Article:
members of the Christian Church : the one should be should be discussed in the pulpit. Neither the po- capable of being identified with the other.” It is upon litics, nor the civil occurrences of the day, ought, in this firm and sound principle that we have a national our opinion, ever to be expressly treated of by a Church; an institution for the religious training of the preacher ; but still, he must never be backward to en- people, co-extensive with the bounds of the people, force the great leading principles laid down in the and embracing, in its objects, every individual in the word of God, by which the conduct of men, as subjects realm. of the state and members of society, is to be regulated.
The author mentions several obligations which are If the ministers of religion are not to do this, whose comprehended in the comparison of the Christian to duty is it to do so ? The magistrate will certainly not the human body. These are, mutual submission, unanithink that it falls within his province to dwell upon mity of object, and sympathy. The sermon concludes the sanctions of God's law. The laws which he exe- with a striking passige from Lord Chesterfield, which cutes are, indeed, to be framed on the model of God's shews the state of his “polished but infidel mind, as word and will; still, he is only the executive of those death approached, in reflecting on a life spent in the laws: the authority of the laws themselves, and of all bustle of the world, and in forgetfulness of God and of law, must be proclaimed in the sanctuary of God. eternity."
Mr. Biddulph, during a long life of ministerial la- This discourse, like all that Mr. Biddulph writes, is bour in Bristol, has been a decided upholder of the full of scriptural, solid, and valuable matter. principles of government and civil order; and the sermon before us is an instance of his zeal to inculcate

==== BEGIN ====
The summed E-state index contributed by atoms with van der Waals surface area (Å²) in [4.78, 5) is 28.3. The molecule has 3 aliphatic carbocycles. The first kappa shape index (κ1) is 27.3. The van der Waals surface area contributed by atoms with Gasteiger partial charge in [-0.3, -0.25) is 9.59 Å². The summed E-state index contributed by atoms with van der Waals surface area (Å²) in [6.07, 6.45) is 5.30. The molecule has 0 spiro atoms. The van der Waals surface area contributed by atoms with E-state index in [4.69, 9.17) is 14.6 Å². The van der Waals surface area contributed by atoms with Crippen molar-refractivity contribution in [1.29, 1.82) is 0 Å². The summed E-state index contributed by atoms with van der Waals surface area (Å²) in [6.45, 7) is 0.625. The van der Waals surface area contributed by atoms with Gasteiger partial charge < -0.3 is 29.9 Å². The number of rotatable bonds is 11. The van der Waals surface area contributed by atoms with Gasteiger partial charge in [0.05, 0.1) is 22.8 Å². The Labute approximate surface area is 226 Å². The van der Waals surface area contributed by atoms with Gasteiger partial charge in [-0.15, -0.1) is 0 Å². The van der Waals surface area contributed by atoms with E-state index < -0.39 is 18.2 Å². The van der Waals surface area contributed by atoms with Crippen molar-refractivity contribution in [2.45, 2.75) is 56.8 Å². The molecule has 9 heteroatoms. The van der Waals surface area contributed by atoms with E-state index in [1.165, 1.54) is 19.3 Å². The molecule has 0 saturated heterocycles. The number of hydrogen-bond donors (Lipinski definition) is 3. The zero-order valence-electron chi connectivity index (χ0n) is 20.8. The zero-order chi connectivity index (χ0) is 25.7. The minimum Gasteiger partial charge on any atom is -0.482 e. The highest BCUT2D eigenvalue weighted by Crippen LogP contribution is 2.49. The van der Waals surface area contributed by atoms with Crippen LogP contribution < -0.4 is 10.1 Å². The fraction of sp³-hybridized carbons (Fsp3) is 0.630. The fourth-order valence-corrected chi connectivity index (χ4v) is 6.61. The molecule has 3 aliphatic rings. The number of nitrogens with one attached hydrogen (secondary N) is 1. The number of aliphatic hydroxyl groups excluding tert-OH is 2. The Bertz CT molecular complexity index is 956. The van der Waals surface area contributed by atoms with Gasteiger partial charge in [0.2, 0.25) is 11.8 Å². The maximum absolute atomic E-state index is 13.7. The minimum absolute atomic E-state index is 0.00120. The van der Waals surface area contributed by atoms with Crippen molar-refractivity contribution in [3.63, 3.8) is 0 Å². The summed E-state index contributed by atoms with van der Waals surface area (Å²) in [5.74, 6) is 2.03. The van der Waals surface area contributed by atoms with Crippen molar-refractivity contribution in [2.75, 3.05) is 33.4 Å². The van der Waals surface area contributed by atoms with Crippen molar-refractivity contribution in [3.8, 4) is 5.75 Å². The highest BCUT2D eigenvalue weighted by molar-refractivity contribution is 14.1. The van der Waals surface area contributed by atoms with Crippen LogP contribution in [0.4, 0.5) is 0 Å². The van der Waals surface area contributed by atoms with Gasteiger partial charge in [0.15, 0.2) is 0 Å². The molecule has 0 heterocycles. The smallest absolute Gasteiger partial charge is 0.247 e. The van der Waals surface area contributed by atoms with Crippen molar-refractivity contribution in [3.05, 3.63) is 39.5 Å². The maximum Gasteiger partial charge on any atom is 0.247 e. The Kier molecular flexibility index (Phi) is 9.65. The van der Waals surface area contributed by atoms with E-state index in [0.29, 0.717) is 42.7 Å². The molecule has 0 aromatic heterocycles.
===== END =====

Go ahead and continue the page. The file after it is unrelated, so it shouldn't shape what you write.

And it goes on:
Ecclesiastical Legislation. Three Letters to his Grace such principles. His text is from that passage of
the Lord Archbishop of Canterbury, on Church ProSt. Paul, where he illustrates the privileges and duties
perty, Episcopacy, Cathedrals, and the Clergy. By of Christians, from the analogy subsisting between a
Clericus Anglicanus. Seeleys, 1836. Christian community and the structure of the human body : “ For as the body is one, and hath many mem
This pamphlet contains suggestions on matters of exbers, and all the members of that one body, being limits and revenues, the change in cathedral establish
treme importance. The new arrangement of episcopal many, are one body; so also is Christ." We give from this discourse an extract, which ex
ments, with other recommendations of the ecclesias. hibits the author's views, at the same time that it con
tical commissioners, laid in their reports before the tains most important truths :-
public, and already partially acted on, must supply
food for the gravest thought to every reflecting church“ In our text, and in many other parts of St. Paul's
The proposed measures will be powerful for epistles, the structure of the human body is employed good or for evil. They will not be inoperative : they to illustrate Christian privileges and duty. The body will produce, gradually it may be, but surely, results is composed of many members. Its senses, its limbs, of a very decisive character. May the Spirit of wisits joints, sinews, and nerves; the action and reaction
dom be richly shed forth upon those individuals to
whom the guidance of these changes is entrusted! of the heart and its system of blood-vessels, with the
The author of these letters is apprehensive of ininspiration and respiration of the lungs, are intro- jurious results; and his opinions are, for more than duced, as furnishing suitable emblems of the Christian one reason, entitled to great weight. IIe first adverts community, its principles, and its conduct. But thonghi to Church property and episcopacy. And here he says, the body consists of many members, there is such an
that the principle on which the ecclesiastical commis
sioners propose to act is dangerous, namely, " that of union between them, that they constitute but one body. the arbitrary transfer of property, settled on one obTheir vitality, comfort, and usefulness, in their several ject of legitimate and local Church service, by a new functions, depend on inspiration of the surrounding law of settlement, to other or remote objects not conatmosphere, by the instrumentality of the lungs; they templated in the original grants.” This principle he are all dependent, for life and health, on a due circu- conceives to be " but a modification of another, which lation of the Auid of which the heart is the reservoir ; ligious education.” Proceeding to details, he regrets